- As part of his latest inbox, Yankees beat writer Bryan Hoch throws some cold water on the idea of free-agent shortstop Stephen Drew coming to the Bronx.
- Left-hander David Huff could make a run at the No. 5 spot in the Giants’ starting rotation or fill a long relief role after the club acquired him from the Yankees last week.
- Phillies general manager Ruben Amaro Jr. is still looking for a center fielder to back up Ben Revere but might have to turn to the trade market for a solution.
- The Indians and right-hander Justin Masterson have halted negotiations on a long-term extension while they try to compromise on a one-year deal to avoid arbitration.
- A handful of utility infielders signed Minor League contracts on Monday. The Indians picked up Elliot Johnson, the Brewers landed Pete Orr, and the Reds acquired Chris Nelson, while CBSSports.com reported that the Rockies agreed to a deal with Paul Janish.
— Andrew Simon
With Major League teams scheduled to exchange salary figures with arbitration-eligible players on Friday, Thursday’s most popular Hot Stove activity was finding a way to prevent the awkwardness of continuing the arbitration process.
The Rays’ David Price was the most high-profile of several players who agreed to one-year deals, thereby avoiding arbitration. The 2012 American League Cy Young winner will make $14 million in his second-to-last season of club control.
Price, the subject of frequent trade rumors, told reporters during a conference call that he wants to remain with Tampa Bay, although the deal does not guarantee the club won’t trade him before or during this season.
In other news from around the league:
- Others who avoided arbitration with one-year deals included Ike Davis with the Mets, Jim Johnson and John Jaso with the A’s, Chris Heisey with the Reds, Ross Detwiler with the Nationals, Wilton Lopez with the Rockies and Tim Collins with the Royals.
- Even with Clayton Kershaw locked up with a massive contract extension, the Dodgers could be far from done making big moves, writes MLB.com’s Ken Gurnick. Los Angeles remains a possible destination for Japanese free agent right-hander Masahiro Tanaka, and shortstop Hanley Ramirez could be in line for his own extension heading into the last year of his contract.
- Kershaw’s seven-year, $215 million deal could have implications for the other defending Cy Young Award winner, the Tigers’ Max Scherzer. As MLB.com’s Jason Beck writes, Scherzer figures to benefit as he enters his third year of arbitration. The Tigers will have to pay up big if they want to keep him off next winter’s free-agent market.
- Cubs manager Rick Renteria said he was part of a contingent that met recently with Tanaka in California. Many MLB owners apparently are convinced the Cubs will “blow away the field and sign Tanaka to a monster deal,” according to ESPN’s Jayson Stark.
- The Orioles and free-agent righty Bronson Arroyo are engaged in “ongoing discussions,” according to Jon Morosi of FOX Sports, who adds that the Dodgers are also involved.
- The Brewers have drawn close to signing first baseman Mark Reynolds to a Minor League contract. Reynolds would figure to compete for playing time at first base, a weak spot for Milwaukee.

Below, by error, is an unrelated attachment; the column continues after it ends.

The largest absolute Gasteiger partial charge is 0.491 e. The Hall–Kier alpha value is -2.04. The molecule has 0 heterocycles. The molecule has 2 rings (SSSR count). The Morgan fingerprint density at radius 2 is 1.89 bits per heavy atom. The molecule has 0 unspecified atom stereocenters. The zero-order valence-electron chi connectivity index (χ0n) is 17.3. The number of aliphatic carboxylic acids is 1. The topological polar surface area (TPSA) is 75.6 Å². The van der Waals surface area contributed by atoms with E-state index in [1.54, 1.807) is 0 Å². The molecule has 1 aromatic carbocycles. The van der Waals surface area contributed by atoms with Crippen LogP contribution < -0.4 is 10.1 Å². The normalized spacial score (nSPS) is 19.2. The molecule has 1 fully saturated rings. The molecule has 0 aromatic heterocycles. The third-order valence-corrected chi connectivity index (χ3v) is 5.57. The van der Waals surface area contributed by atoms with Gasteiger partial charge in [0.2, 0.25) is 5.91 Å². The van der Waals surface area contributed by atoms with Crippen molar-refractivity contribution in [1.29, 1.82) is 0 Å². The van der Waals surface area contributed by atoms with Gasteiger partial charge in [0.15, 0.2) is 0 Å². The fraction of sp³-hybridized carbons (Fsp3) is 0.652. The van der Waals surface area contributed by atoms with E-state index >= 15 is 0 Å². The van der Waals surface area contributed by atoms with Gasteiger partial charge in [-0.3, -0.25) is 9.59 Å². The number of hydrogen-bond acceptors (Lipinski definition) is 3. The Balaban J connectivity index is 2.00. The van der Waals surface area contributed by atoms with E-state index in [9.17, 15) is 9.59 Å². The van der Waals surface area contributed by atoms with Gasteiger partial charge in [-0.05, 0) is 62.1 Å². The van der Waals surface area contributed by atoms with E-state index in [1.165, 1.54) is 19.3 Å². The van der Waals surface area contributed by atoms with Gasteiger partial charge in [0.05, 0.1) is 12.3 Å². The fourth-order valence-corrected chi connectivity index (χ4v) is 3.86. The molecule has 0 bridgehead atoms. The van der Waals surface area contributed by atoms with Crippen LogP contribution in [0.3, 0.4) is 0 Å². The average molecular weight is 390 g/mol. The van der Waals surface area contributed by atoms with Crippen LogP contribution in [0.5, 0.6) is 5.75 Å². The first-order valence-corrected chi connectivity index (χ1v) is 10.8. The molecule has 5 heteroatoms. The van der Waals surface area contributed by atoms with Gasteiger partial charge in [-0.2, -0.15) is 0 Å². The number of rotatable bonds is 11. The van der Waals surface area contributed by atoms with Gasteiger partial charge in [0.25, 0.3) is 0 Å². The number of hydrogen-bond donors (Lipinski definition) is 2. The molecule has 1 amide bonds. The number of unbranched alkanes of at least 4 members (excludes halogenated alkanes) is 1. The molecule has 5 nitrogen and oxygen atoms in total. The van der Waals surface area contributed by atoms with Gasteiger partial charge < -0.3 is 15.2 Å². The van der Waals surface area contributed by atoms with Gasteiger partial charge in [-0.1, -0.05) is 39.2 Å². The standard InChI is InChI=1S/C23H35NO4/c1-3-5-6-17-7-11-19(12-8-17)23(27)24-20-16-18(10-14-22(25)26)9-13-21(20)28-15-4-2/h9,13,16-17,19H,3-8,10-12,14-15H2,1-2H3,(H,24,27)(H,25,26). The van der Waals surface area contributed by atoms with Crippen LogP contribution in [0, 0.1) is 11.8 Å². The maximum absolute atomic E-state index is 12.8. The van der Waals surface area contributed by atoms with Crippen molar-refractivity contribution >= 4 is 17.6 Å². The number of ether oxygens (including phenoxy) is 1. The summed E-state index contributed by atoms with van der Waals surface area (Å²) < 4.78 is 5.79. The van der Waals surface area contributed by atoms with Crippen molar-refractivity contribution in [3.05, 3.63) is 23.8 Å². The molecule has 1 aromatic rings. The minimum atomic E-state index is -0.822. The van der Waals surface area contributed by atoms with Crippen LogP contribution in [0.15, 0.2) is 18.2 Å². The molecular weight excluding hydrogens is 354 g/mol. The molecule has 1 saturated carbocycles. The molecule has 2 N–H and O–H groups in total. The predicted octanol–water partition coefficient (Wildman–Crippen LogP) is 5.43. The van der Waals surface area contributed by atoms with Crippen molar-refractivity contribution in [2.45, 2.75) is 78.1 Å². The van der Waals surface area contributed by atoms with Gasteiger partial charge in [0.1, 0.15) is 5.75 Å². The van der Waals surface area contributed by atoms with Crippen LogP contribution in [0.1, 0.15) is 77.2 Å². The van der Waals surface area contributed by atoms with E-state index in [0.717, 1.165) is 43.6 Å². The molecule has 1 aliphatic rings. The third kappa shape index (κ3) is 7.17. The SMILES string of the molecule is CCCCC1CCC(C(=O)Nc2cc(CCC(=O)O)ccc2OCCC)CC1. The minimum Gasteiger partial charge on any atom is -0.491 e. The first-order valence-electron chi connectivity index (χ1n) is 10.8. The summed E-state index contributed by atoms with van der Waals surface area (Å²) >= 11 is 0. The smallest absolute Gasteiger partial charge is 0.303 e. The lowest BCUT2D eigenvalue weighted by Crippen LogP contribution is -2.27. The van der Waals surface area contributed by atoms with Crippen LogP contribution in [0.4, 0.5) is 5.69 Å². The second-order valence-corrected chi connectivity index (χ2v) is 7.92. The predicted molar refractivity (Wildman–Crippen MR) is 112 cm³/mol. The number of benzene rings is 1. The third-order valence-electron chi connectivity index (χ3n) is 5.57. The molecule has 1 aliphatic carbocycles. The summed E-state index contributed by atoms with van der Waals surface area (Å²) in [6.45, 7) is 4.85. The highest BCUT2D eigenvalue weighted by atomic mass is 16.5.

- The Indians announced their Minor League deal with outfielder Nyjer Morgan, who is bringing his Tony Plush persona back to the U.S. after spending 2013 in Japan.
- The Mariners added to their catching depth by signing veteran John Buck to a one-year deal.
- The Royals brought in a pair of veteran pitchers on Minor League contracts, signing righties Brad Penny and Guillermo Mota.
- Other Minor League signings on Thursday included catcher Michael McKenry with the Rockies, infielder John McDonald with the Angels, pitcher Henry Rodriguez with the Marlins and infielder Chris Getz with the Blue Jays.
— Andrew Simon
Wednesday marked another busy day on the Hot Stove, especially out West where the Rockies made a pair of deals as they continue to try to improve on back-to-back last-place finishes in the National League West.
Colorado on Wednesday landed outfielder Drew Stubbs in a trade with the Indians in exchange for left-handed pitcher Josh Outman. The Rox also acquired lefty Franklin Morales and right-handed reliever prospect Chris Martin from the Red Sox in exchange for infielder Jonathan Herrera.
While it was clearly a busy day for the Rockies, plenty of other teams either made, or are on the verge of making, moves of their own.
Here’s a look at some of Wednesday’s other news and notes from around the league:
- The Angels are reportedly closing in on a one-year deal with veteran Raul Ibanez. The 41-year-old designated hitter connected for 29 home runs and 65 RBIs for the Mariners last season. The Halos are also believed to be interested in Japanese pitcher Masahiro Tanaka, if he is made available, as well as free-agent righty Matt Garza.
- The Padres seemingly ended their search for a late-innings reliever, reportedly signing veteran Joaquin Benoit to a two-year deal. The deal is worth $15.5 million, including a $1.5 million buyout for 2016.
- The Braves gave manager Fredi Gonzalez some added flexibility with his lineup, acquiring catcher Ryan Doumit in a trade with the Twins for Minor League pitcher Sean Gilmartin. Doumit provides the Braves with a third catcher alongside Evan Gattis and Gerald Laird, as well as another option at first base or either corner-outfield position. Doumit could also provide some pop off the bench in a pinch-hitting role.